Whisky is a passion to explore. From the history of the spirit to the evolution of the industry, the story of whisky helps fuel that passion. Often, it’s easy to forget that whisky is also a global multibillion dollar industry. The stories of whisky — from news and new releases to in-depth inquires and what goes on behind the label — blend together to help us appreciate the spirit of whisky.
May 31, 2013 – Edrington’s innovation team has experimented with several versions of The Famous Grouse in recent years, with a smokier version known as The Dark Grouse and lighter versions under The Snow Grouse and The Naked Grouse labels in some markets. Now, that team has jumped on the flavored whisky bandwagon, with a test of three flavored versions of The Famous Grouse in Sweden.
Just-Drinks.com reports the test was conducted with Sweden’s state-controlled liquor system, and used three different variations with citrus, vanilla, and spice infusions. “The Famous Citrus” (shown here) was described as a “fresh and zesty infusion of lime, lemon, and orange and The Famous Grouse.” The test expressions were sold in one-litre bottles at 35% ABV, according to the report.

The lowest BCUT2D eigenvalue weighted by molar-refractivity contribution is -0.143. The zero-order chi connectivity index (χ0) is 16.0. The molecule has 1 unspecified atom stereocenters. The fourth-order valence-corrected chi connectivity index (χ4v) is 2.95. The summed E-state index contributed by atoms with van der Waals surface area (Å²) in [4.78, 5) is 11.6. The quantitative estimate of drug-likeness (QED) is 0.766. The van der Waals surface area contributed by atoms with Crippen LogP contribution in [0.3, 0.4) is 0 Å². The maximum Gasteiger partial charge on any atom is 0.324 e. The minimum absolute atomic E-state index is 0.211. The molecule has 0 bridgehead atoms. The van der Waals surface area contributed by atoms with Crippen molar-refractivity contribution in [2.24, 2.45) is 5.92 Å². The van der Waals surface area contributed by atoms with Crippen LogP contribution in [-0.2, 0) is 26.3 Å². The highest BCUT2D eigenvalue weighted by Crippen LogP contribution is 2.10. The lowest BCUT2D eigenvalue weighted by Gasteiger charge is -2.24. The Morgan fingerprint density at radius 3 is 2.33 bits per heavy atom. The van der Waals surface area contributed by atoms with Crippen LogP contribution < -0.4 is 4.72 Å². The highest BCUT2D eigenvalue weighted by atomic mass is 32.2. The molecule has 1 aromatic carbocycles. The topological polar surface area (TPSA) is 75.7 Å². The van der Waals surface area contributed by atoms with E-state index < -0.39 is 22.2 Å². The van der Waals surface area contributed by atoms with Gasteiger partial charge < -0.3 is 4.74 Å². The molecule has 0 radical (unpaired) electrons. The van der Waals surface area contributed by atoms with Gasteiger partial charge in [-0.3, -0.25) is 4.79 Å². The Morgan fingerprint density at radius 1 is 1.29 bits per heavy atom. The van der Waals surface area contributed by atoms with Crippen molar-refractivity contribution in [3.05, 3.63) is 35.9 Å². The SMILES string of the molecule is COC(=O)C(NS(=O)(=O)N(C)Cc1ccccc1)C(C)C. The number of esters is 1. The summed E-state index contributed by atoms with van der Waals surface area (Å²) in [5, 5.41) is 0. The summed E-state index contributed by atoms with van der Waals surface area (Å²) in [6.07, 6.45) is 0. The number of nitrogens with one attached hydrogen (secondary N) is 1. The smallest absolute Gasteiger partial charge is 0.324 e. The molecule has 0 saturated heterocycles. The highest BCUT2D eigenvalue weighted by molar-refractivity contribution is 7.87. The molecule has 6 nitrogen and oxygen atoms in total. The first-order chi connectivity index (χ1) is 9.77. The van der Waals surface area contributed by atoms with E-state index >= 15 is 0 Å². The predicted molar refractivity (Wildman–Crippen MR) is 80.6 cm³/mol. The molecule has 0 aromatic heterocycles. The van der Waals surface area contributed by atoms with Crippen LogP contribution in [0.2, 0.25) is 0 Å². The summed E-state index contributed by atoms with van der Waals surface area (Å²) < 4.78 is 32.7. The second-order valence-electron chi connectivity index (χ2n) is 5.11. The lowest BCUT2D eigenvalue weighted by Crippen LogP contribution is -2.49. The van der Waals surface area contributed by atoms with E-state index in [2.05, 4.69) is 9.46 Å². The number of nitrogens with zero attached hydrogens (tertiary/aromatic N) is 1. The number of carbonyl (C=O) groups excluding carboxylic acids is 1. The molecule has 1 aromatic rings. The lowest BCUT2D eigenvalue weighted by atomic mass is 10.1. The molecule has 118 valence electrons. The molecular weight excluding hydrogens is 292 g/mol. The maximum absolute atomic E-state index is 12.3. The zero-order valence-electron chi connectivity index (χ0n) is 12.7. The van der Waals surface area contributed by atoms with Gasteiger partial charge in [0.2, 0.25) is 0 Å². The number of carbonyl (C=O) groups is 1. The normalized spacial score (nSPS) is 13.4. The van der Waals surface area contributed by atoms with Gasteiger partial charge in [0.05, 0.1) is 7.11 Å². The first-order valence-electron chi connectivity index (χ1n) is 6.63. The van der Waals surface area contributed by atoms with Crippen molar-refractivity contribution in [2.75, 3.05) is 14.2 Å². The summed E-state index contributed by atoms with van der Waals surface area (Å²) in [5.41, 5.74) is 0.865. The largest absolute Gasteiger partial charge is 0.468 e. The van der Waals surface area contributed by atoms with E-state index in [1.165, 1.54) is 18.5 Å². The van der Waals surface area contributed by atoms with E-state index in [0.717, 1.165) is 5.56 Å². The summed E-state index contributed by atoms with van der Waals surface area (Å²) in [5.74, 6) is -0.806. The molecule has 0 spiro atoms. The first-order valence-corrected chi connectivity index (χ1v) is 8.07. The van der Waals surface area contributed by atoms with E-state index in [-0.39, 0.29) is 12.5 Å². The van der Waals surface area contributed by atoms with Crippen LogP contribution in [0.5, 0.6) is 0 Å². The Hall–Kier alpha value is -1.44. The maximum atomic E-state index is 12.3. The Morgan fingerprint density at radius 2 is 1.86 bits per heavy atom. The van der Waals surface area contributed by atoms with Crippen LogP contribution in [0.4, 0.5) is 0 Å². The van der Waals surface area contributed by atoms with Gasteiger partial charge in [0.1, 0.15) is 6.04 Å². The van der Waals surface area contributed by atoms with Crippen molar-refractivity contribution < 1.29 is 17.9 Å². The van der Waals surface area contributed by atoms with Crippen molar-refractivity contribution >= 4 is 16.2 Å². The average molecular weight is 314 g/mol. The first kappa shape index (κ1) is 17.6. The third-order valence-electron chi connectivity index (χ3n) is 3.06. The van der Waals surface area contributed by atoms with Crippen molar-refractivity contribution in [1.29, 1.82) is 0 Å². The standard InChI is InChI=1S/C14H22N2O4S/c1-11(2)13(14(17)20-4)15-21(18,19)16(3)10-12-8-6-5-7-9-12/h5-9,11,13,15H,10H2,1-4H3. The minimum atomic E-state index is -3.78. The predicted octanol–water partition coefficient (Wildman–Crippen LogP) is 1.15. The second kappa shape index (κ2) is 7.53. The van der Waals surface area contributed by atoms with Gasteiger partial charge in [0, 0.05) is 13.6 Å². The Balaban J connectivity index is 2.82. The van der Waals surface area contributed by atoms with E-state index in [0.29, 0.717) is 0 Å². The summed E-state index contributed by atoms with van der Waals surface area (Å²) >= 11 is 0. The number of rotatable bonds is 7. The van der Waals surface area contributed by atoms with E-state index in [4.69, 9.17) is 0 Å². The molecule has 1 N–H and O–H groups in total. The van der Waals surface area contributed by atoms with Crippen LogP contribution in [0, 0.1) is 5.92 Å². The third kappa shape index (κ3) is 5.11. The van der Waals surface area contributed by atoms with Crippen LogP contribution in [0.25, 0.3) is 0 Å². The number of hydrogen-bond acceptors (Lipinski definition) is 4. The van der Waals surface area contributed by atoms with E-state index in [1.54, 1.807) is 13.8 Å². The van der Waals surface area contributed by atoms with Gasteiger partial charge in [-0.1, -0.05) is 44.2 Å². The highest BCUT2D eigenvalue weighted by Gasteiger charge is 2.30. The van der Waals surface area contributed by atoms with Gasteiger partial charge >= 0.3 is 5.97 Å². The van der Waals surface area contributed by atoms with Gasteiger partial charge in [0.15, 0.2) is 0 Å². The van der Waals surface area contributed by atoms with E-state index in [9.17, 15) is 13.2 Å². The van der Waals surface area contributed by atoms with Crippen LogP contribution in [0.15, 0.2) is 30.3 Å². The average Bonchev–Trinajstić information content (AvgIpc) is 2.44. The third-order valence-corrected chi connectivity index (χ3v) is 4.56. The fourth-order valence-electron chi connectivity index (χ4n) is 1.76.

The test comes as Dewar’s and the Scotch Whisky Association remain at odds over the labeling for Dewar’s Highlander Honey, a honey-infused drink based on Dewar’s White Label intended for the U.S. market. That drink is labeled as “Dewar’s Blended Scotch Whisky Infused with Natural Flavors”, and the SWA’s Gavin Hewitt told WhiskyCast in April that the label does not comply with U.K. laws banning the use of flavorings in “Scotch Whisky”. Dewar’s has countered that the labeling is legal under U.S. laws, and Highlander Honey will not be sold in the U.K.
As shown in the photo above, Edrington appears to be in compliance with those laws by labeling its test bottlings as “Infused Spirit Drink”. As for any future availability of the Famous Grouse variations, Edrington officials told Just-Drinks.com that the project was only a test at this stage.